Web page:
notes DEVELOPMENT - DEVELOPMENT - HOW does a cell become...

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DEVELOPMENT -- HOW does a cell become differentiated? Basically there should be three lectures: I. the events of Fertilization Cleavage Gastrulation Organogenesis II. the influence of cytoplasmic determinants (factors) Factors that are unevenly distributed in egg, so that after first cell division, one cell has higher concentration than the other, III. induction of specific differentiation via cell-cell interactions One cell induces its neighbor(s) to change BOTH II and III above involve the use of transcription factors - that bind to DNA and turn on ( or off) the expression of some genes. This requires knowing Chapter 18 material, so we will insert a lecture on Chapter 18 between lectures I and II. WHAT about Stem cells and Cloning? Where do stem cells come from? “Adult” vs embryonic stem cells. “Therapeutic” vs “reproductive” cloning. I. Early events Four main stages discussed (book p446-451), p 455, p 457, figs 21.1, 21.3, 21.4 21.5, 21.6, and 21.23 (skip Arabidopsis and Drosophila) A. Fertilization Acrosomal reaction – release of enzymes from sperm to digest the gel protecting the egg Cortical reaction - Fast and slow block of polyspermy: Fast block is a rapid change (milliseconds) in electrical potential of the cell. Slow block involves calcium- induced changes in the cell and cell membrane that forms a physical block to second sperm – cortical reaction releases cortical vesicles with enzymes, that degrade sperm receptors (bindin protein) on the outside of the membrane fig 21.5, among other things, and other molecules ( that increase osmolarity and aid in formation of fertilization envelope, fig 21.6b ) Note, exocytosis of vesicles is usually triggered by raising Ca++ in cells, which fits in nicely with fig 21.6a. B.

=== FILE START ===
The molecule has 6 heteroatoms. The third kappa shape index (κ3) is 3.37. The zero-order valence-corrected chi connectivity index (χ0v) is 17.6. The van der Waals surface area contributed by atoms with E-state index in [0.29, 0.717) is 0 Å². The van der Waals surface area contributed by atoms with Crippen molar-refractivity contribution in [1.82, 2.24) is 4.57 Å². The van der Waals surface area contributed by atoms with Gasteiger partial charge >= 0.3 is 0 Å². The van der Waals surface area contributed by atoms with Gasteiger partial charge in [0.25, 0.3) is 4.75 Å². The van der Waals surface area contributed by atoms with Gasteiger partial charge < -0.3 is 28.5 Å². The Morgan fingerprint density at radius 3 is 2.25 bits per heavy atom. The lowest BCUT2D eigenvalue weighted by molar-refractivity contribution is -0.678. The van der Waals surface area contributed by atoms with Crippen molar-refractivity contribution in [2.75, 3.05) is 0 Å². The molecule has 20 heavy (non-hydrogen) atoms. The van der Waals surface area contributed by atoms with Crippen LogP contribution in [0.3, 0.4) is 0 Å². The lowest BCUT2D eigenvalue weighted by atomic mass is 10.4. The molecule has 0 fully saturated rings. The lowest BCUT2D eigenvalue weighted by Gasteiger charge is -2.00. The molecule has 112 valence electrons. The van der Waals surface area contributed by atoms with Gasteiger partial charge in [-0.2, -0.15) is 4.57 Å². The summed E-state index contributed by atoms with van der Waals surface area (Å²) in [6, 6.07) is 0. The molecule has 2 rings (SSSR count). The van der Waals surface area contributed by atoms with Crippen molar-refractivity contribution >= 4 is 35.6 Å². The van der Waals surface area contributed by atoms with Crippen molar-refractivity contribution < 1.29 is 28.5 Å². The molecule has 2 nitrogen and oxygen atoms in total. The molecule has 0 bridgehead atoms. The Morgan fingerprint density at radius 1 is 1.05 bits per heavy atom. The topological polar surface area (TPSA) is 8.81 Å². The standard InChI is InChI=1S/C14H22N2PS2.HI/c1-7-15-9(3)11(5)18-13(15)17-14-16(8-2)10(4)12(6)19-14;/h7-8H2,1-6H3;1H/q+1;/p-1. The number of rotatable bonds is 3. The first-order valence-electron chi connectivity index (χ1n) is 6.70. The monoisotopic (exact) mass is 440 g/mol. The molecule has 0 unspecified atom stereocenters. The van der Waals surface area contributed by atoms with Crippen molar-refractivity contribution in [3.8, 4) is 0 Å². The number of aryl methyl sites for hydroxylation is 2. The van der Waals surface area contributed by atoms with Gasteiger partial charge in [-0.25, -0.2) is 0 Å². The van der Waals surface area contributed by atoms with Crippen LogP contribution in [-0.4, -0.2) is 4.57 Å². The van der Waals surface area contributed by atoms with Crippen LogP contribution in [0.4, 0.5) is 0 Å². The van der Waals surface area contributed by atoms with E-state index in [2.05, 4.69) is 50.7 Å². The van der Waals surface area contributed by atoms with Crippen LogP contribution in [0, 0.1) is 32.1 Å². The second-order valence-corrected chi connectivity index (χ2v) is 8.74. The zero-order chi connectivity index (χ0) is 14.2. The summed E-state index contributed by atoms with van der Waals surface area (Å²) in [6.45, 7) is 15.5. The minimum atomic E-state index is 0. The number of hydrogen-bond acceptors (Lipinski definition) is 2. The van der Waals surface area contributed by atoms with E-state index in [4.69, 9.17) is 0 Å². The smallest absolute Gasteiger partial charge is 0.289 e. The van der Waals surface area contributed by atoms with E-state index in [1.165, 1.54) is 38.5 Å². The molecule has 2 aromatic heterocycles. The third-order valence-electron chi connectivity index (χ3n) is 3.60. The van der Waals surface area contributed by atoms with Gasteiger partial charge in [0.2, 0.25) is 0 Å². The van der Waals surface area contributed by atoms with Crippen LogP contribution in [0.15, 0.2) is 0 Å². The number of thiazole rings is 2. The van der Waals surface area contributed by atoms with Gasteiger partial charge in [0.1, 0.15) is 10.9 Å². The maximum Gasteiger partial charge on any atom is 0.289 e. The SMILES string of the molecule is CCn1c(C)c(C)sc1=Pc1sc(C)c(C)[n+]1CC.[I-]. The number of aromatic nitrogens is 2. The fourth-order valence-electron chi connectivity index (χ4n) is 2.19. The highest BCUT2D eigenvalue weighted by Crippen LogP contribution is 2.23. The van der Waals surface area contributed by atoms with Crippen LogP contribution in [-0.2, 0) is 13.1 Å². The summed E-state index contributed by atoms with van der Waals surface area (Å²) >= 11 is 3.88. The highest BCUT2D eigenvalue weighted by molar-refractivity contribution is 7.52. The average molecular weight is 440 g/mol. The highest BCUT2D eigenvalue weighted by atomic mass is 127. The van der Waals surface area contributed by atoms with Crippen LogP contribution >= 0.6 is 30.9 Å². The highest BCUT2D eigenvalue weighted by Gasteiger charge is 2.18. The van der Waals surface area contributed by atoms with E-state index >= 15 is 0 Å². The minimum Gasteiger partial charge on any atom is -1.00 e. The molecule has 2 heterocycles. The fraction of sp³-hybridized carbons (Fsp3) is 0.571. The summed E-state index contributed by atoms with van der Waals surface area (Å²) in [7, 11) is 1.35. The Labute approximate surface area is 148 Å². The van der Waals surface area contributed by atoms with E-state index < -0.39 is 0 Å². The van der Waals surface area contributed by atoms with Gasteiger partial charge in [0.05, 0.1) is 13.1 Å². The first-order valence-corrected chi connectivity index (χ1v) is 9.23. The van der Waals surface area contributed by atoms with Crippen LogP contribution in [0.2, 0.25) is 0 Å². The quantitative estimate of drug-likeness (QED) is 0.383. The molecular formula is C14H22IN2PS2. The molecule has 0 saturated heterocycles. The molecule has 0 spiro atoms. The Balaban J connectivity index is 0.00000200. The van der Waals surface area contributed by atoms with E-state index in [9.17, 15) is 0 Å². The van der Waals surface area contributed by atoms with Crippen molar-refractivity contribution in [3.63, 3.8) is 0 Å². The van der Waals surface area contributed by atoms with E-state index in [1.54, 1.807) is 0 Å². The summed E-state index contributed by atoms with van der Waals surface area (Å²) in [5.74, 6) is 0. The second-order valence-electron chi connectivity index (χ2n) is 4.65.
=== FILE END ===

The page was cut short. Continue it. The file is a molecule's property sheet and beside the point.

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This note was uploaded on 04/29/2008 for the course BIOS 100 taught by Professor Kelso during the Spring '07 term at Ill. Chicago.

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notes DEVELOPMENT - DEVELOPMENT - HOW does a cell become...

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